I have a bad feeling about this flight, you may think somberly. That rumble you heard is certainly a sign that the aircraft has engine trouble. That stomach-churning feeling as the plane prepares to descend? It’s an indication that the engine has lost its power. Sooner or later, you will hit the ground hard, be engulfed in flames, and die.
Hold on! You’ve been watching too many disaster movies that involve airplane crashes. Before giving in to your fear (and subsequently, your reluctance to travel), know that flying is safest way to travel, statistically speaking. Do you want proof for assurance?
- Pilots undergo very extensive training and psychological tests before airlines hire them. In other words, they are already professionals before the airline decided to put them on their payroll. Most pilots are intelligent, have perfect vision, and have accumulated way over 3,000 of flight time.
- The engines of an aircraft are engineered to perfection. In fact, pilots even finish entire careers without ever experiencing an engine failure. Jet engines are often checked and tested to ensure they are operational at all times.
- An aircraft can still fly safely to its destination if one engine fails. In the catastrophic but unlikely event that all engines fail, the aircraft can still glide for 30 minutes (around 120 miles) since all controls still continue to work. Also, the craft is equipped with multi-redundant systems; in case one system fails, a backup system automatically takes over.
- When an airline buys an aircraft, the company opts for the highest bidder with the promise of the highest level of safety. And every 4 or 5 years, the aircraft undergoes a complete overhaul for maintenance and repairs.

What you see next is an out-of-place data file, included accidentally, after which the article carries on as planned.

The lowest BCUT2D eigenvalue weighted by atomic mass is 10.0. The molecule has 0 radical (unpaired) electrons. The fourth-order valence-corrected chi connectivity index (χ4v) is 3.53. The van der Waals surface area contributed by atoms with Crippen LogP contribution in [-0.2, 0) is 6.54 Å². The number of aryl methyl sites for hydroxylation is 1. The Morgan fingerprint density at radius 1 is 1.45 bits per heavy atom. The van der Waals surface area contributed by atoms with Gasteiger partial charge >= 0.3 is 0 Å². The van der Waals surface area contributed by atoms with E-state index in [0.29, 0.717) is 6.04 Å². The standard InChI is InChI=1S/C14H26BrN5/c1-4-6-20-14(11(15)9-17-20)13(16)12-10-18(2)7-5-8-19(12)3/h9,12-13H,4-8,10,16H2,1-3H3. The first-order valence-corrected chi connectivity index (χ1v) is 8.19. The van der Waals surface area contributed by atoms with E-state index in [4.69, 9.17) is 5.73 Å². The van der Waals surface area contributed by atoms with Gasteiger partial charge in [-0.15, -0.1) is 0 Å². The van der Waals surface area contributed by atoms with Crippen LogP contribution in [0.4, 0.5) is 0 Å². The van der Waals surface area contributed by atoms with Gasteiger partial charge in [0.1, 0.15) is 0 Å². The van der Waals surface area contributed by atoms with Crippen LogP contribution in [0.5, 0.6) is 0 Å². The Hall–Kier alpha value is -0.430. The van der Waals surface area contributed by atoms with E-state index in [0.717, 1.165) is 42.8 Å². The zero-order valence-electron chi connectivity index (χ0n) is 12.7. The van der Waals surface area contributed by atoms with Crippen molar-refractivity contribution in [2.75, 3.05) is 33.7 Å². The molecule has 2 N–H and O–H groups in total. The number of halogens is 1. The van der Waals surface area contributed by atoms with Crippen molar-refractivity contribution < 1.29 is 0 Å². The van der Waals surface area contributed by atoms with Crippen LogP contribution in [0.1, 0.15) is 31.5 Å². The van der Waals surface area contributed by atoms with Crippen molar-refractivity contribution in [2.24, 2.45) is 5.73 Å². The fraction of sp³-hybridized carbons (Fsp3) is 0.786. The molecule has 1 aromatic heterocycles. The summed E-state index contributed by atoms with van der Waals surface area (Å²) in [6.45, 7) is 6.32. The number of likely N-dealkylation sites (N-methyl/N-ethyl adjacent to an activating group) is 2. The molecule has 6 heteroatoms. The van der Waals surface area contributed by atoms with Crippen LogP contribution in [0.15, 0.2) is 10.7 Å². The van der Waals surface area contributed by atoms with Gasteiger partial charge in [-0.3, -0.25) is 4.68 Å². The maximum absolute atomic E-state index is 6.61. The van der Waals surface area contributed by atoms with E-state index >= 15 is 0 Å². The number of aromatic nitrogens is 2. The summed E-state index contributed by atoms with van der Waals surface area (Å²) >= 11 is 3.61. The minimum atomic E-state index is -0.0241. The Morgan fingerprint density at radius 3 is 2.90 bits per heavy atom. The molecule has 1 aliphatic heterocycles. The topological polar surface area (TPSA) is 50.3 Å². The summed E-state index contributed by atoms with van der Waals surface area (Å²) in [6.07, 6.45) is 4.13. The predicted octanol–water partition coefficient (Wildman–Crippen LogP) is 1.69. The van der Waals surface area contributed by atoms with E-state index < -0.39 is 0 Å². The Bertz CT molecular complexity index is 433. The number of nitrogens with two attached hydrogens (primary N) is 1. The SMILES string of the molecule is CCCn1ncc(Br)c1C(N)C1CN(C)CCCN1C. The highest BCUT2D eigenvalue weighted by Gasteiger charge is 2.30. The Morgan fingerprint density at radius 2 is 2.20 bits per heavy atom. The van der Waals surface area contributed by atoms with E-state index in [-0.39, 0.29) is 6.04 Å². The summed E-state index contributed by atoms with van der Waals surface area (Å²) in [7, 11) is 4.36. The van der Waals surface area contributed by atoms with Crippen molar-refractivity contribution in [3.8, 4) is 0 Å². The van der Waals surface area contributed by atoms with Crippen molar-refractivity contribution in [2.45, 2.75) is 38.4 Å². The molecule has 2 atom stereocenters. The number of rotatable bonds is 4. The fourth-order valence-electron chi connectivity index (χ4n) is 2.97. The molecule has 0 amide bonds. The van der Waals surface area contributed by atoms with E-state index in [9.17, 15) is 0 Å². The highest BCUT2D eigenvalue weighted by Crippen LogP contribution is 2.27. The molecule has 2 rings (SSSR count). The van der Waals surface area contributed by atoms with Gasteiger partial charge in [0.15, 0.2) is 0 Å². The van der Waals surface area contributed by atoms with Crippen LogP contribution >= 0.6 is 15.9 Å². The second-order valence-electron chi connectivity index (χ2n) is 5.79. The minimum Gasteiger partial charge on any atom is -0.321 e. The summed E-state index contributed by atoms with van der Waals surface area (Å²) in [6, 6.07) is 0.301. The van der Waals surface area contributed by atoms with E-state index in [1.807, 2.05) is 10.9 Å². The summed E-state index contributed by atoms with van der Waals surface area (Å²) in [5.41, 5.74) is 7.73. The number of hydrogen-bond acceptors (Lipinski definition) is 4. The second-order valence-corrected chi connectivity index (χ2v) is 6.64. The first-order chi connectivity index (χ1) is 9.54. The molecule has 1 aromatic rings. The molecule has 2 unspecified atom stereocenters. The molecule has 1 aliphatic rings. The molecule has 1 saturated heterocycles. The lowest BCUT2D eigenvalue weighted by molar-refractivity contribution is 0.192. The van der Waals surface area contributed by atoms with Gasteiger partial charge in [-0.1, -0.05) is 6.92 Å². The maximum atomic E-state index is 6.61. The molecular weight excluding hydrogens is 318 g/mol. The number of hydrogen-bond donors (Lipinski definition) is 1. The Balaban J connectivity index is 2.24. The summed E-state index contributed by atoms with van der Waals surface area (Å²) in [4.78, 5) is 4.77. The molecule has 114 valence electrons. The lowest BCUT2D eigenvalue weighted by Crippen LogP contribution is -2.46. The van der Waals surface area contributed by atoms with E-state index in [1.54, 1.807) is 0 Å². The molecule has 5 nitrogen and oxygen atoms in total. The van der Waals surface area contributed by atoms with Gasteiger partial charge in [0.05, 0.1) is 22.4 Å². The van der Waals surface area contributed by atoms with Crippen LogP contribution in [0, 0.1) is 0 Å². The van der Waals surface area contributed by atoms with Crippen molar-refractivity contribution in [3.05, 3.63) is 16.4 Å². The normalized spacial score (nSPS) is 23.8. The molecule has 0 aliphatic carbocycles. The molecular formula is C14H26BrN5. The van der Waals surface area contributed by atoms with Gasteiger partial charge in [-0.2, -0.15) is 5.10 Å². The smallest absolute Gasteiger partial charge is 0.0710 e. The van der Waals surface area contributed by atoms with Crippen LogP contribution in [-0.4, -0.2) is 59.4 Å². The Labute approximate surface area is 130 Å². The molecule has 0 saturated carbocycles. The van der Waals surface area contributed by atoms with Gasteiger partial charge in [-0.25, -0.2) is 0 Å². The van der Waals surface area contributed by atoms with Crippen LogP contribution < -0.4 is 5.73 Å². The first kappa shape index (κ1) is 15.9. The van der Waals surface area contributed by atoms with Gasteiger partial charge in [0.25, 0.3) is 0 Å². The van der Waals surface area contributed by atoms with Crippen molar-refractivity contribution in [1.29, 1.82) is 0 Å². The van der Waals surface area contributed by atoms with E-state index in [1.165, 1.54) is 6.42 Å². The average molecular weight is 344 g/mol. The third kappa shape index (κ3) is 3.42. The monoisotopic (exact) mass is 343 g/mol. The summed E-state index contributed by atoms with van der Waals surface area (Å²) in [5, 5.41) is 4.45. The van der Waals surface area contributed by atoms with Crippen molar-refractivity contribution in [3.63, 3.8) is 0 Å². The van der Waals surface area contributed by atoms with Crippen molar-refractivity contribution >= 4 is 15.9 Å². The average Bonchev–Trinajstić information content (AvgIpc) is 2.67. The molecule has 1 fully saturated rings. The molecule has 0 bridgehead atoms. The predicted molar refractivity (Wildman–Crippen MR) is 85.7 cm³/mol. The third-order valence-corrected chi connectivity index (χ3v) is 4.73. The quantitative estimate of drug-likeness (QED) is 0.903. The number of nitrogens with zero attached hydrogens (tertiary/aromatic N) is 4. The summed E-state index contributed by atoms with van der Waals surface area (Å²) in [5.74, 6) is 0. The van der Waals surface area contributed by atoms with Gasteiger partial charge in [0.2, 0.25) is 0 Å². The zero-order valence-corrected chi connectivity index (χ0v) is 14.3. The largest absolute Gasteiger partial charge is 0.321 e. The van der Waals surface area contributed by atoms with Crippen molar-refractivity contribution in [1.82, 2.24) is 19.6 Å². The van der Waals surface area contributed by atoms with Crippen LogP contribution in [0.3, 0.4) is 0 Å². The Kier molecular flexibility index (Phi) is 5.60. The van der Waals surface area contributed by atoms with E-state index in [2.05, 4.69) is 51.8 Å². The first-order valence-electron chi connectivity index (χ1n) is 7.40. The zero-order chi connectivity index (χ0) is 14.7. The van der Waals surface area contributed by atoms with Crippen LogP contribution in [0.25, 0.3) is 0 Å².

- Even at zero visibility (heavy fog or rain), an aircraft can land on runways since most modern runways are equipped with an electronic guide slope. A modern airplane is also fitted with electronics and sensors that are specifically designed for low visibility.
- From the moment the aircraft taxies on the tarmac and arrives at the destination, the pilot is in contact with air traffic control to ensure safe navigation.
- Airplanes are constructed of very strong materials to resist high winds, harsh weather, and rough landings. Do you want proof? Well, hurricane hunters fly inside and through thunderstorms and hurricanes to study them. If airplanes are as fragile as depicted in the movies, then how come they can come out of the storm perfectly intact?
- Don’t worry about your aircraft running out of fuel. Your aircraft can carry enough fuel to reach their destination, make another approach in case of failure to land, fly to another faraway alternate landing site, and fly in the air for 30 more minutes and still has 10 percent of fuel in their tanks.
As you can see, your phobia on flying is unfounded. So go, fly, and explore the world!